Tuesday, April 26, 2011

Border Ministries

This post follows up on the prior one, which discussed the recent Border Forum at my church. This post includes more information about various Christian ministries and efforts to raise consciousness of the humanitarian tragedy along the border.

The Episcopal Diocese of Arizona has a Border Ministries program. The link below has information at it. The members of my church who visited the border recently indicate the program consists of just one priest and a few interns.


The Reverend Seth Polley (who shepherds St. John’s parish in Bisbee and St. Stephen’s in Douglas) is very active in border issues and leads that Border Ministries program. The website for St. John’s is available at the link below.


Reverend Polley has had a blog, which is available at the link below. It has not been kept current, but his perspective is interesting to read.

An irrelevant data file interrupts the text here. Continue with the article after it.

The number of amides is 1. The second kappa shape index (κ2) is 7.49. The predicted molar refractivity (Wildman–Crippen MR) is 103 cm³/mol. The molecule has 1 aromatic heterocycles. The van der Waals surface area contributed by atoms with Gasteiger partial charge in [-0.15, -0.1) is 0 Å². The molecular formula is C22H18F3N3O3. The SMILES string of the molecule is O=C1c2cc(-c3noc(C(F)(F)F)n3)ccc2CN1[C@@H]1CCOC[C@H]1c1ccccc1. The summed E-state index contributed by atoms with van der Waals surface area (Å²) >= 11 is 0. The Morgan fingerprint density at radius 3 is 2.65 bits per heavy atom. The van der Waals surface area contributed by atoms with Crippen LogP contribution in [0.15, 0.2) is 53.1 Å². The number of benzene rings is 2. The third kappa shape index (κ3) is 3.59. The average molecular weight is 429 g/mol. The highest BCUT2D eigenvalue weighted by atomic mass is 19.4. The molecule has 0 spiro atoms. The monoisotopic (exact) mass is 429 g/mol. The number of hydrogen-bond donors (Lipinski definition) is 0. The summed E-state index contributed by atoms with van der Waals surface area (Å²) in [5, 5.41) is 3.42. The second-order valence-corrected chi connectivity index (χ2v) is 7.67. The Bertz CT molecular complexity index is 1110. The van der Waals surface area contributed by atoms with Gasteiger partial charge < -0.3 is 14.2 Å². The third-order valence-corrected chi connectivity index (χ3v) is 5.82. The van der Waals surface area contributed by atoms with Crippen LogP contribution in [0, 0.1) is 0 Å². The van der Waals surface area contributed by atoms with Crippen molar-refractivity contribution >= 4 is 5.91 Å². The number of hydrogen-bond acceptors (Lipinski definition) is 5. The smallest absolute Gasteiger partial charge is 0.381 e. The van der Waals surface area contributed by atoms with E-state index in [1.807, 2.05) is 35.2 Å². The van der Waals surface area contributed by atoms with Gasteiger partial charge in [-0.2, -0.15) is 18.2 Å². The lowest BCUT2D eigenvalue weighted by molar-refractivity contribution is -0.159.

The Presbyterian church has also been active in border ministries. They have founded “Frontera de Cristo,” which can be translated as “Christ’s Border.” Frontera de Cristo is a vibrant program with opportunities for short term and longer term service projects, and various outreach and advocacy efforts. During their trip to the border, my fellow congregants learned about the Café Justo cooperative program for fair trade coffee development in Mexico. Frontera de Christo also hosts the weekly precession in the desert that I referenced in the prior post. Take a look at the organization’s website below; they have some insightful pictures and information about things that are happening along the border.


My fellow congregants also visited a clinic in Naco on the Mexico side of the border. The link below contains some information about that clinic, which is sponsored by Christians on the American side of the border.


Members of my church also visited the desert near the border and learned of the work of a non-denominational faith-based organization called “Humane Borders,” which helps to alleviate the suffering and prevent the deaths of migrants. Among the organization’s activities, they have established a network of water stations where migrants can get clean water while they are in the desert and exposed to brutal conditions. The organization’s website is available at the link below.